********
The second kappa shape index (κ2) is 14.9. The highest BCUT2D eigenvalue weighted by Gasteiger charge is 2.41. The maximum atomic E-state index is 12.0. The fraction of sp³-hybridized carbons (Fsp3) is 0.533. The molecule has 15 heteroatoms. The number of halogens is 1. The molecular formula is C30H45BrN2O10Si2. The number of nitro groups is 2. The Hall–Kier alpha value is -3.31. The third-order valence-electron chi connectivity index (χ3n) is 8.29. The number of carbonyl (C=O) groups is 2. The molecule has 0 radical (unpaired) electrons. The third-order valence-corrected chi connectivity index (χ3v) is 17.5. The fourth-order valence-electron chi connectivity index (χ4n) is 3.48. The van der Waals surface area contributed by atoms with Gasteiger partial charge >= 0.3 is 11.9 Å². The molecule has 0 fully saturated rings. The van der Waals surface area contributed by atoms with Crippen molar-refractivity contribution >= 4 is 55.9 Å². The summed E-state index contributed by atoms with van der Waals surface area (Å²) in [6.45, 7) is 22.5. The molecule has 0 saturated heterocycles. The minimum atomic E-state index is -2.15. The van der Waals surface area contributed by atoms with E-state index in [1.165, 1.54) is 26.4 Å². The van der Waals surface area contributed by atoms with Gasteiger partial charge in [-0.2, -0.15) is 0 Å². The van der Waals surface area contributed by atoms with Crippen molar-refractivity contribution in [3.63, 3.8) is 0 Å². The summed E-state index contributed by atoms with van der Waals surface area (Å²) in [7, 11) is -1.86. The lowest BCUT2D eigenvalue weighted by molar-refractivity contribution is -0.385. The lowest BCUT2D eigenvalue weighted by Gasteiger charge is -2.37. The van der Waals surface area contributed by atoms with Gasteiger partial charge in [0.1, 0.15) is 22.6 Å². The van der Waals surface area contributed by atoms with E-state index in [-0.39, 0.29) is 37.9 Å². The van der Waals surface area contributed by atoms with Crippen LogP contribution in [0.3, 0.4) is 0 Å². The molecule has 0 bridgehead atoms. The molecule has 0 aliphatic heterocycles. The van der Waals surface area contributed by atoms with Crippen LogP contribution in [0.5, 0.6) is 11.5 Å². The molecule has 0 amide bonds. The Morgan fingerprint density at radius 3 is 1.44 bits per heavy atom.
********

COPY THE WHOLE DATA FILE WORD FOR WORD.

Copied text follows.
The second kappa shape index (κ2) is 14.9. The highest BCUT2D eigenvalue weighted by Gasteiger charge is 2.41. The maximum atomic E-state index is 12.0. The fraction of sp³-hybridized carbons (Fsp3) is 0.533. The molecule has 15 heteroatoms. The number of halogens is 1. The molecular formula is C30H45BrN2O10Si2. The number of nitro groups is 2. The Hall–Kier alpha value is -3.31. The third-order valence-electron chi connectivity index (χ3n) is 8.29. The number of carbonyl (C=O) groups is 2. The molecule has 0 radical (unpaired) electrons. The third-order valence-corrected chi connectivity index (χ3v) is 17.5. The fourth-order valence-electron chi connectivity index (χ4n) is 3.48. The van der Waals surface area contributed by atoms with Gasteiger partial charge >= 0.3 is 11.9 Å². The molecule has 0 fully saturated rings. The van der Waals surface area contributed by atoms with Crippen molar-refractivity contribution >= 4 is 55.9 Å². The summed E-state index contributed by atoms with van der Waals surface area (Å²) in [6.45, 7) is 22.5. The molecule has 0 saturated heterocycles. The minimum atomic E-state index is -2.15. The van der Waals surface area contributed by atoms with E-state index in [1.165, 1.54) is 26.4 Å². The van der Waals surface area contributed by atoms with Gasteiger partial charge in [-0.2, -0.15) is 0 Å². The van der Waals surface area contributed by atoms with Crippen molar-refractivity contribution in [3.63, 3.8) is 0 Å². The summed E-state index contributed by atoms with van der Waals surface area (Å²) in [7, 11) is -1.86. The lowest BCUT2D eigenvalue weighted by molar-refractivity contribution is -0.385. The lowest BCUT2D eigenvalue weighted by Gasteiger charge is -2.37. The van der Waals surface area contributed by atoms with Gasteiger partial charge in [0.1, 0.15) is 22.6 Å². The van der Waals surface area contributed by atoms with E-state index in [-0.39, 0.29) is 37.9 Å². The van der Waals surface area contributed by atoms with Crippen LogP contribution in [0.3, 0.4) is 0 Å². The molecule has 0 bridgehead atoms. The molecule has 0 aliphatic heterocycles. The van der Waals surface area contributed by atoms with Crippen LogP contribution in [0.5, 0.6) is 11.5 Å². The molecule has 0 amide bonds. The Morgan fingerprint density at radius 3 is 1.44 bits per heavy atom.